CONTEXT: I am 24, my sister is 25. We both live at home in Staten Island with our parents.
My Mom, Dad, Sister and I were driving in the car tonight. We were returning home from my Level 4 Class improv show in the City.
“Where are we going?” I asked my Dad when he drove straight instead of turning right towards my house.
“We need milk,” he told me.
We headed to the corner deli.
This occurrence has happened a countless amount of times. We will be returning from a night out and need milk or eggs or bread. My Father or Mother usually run inside the store while my sister and I sit in the back and “like” photos on Instagram. Instagram is a photo uploading App on the Iphone. An “App” is an abbreviation for “Application”. An Application is a program you can download on a smartphone.
I wanted to change things up. I wanted a new experience. I was bored of sitting in the back seat.
“Do you want me to run in?” I asked. I never am the one who runs in. I had a feeling my Father would say, “No, it’s ok.”
“Sure,” he said. “Get a loaf of Italian bread too. But only if the expiration date is far away.”
My Dad handed me a $20 bill.
I went into the Deli.
There was a young man behind the register. He wore a trucker hat. There was another man behind the deli counter. He wore a white apron. There were four male customers at various locations throughout the store.
I walked to the milk refrigerator in the back of the store. I bent over and reached for a gallon of 1% milk. I walked past all of the aisles to the front of the store. I couldn’t find bread.
“What is this store gets held up at gun point?” I thought, eyeing the man ordering a grilled cheese at the deli counter. “What if he shoots me?”
I imagined that after hearing of my death, people would cry, “The ONE time she went into the deli. The ONE time!”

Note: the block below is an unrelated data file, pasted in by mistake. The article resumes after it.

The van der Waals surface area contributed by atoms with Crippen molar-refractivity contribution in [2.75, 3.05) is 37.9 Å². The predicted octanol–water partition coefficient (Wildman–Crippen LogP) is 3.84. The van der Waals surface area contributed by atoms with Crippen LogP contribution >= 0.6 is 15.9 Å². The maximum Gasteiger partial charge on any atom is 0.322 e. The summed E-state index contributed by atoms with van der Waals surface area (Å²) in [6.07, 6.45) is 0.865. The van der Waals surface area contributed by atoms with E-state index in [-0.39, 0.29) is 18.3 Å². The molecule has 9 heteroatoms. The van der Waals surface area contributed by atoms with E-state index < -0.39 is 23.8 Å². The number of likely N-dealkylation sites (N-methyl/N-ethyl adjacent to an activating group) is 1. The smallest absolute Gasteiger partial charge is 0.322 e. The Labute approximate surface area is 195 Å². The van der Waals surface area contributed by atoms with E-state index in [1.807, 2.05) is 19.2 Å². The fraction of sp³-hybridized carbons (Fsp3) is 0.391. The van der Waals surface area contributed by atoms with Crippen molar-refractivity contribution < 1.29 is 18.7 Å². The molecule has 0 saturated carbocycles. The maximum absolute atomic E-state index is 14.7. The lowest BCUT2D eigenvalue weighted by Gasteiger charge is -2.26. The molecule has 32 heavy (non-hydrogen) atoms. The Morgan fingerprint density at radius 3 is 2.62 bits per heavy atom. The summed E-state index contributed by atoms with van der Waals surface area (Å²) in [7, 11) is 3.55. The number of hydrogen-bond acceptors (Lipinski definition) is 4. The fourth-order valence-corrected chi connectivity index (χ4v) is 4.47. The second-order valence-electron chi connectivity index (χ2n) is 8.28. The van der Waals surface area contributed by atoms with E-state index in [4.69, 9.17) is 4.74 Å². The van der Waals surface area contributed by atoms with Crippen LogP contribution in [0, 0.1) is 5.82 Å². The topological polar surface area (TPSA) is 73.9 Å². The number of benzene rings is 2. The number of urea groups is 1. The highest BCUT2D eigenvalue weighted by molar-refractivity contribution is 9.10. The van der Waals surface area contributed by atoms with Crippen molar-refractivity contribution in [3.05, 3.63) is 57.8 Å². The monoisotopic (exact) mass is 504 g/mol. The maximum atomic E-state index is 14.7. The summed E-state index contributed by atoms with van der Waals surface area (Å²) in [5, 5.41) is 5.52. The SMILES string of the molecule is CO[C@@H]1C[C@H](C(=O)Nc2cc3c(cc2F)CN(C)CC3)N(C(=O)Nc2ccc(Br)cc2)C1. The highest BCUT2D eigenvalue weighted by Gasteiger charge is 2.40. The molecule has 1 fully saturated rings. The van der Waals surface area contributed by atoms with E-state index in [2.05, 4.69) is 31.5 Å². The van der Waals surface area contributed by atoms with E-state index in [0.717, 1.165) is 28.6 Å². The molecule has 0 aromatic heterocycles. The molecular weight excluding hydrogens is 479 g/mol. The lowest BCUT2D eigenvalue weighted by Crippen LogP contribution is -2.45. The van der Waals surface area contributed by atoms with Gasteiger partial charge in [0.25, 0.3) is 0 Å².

I walked again to the back of the store. I saw the bread aisle. I found a loaf of Italian bread with the expiration date of March 15th. I looked at my Iphone to check today’s date. It is only March 4th.
I walked up to the register. “Right here hun,” the cashier said to me pointing to the counter. To be polite, I smiled.
“$5.69,” he informed.
He put the milk in a brown plastic bag. He put the bread in another. I enjoyed watching him do this. Watching him open the bags was unexplainably relaxing. If there was a television show with the premise of this man bagging groceries, I’d DVR it.
I handed him the $20. He smiled and opened the register.
I looked at the roll of Lotto tickets. I thought of buying one. “What if I get the Million Dollar Ticket?” I thought. I imagined that after hearing of my winnings, people would shout, “The ONE time she went into the deli. The ONE time!”
I didn’t buy a lotto ticket.
The cashier counted the dollars in a very cool, suave way. He did it very fast. It reminded me of when a person moves a pen from one finger to another and it looks so easy but you try to do it yourself and the pen keeps getting stuck between your knuckles. Do you know what I’m talking about?
This man was talented at counting money. He should become a dealer in Vegas where he could get recognized for his skill.
He handed me the counted money.
“Have a good night,” he told me.
I walked out of the deli and into the car’s backseat.
“Thanks Beck,” my dad said.
I handed him the change.
We drove home.
As I got out of the car in front of my house, my sister grabbed the bag of bread. “Oh that’s so nice she is helping. I went into the deli and now she’s carrying the bags into the house.”
She moved the plastic bag aside just to get to her own purse. She got out of the car, leaving me with the bags.
I carried the bags into the house.
I felt very accomplished.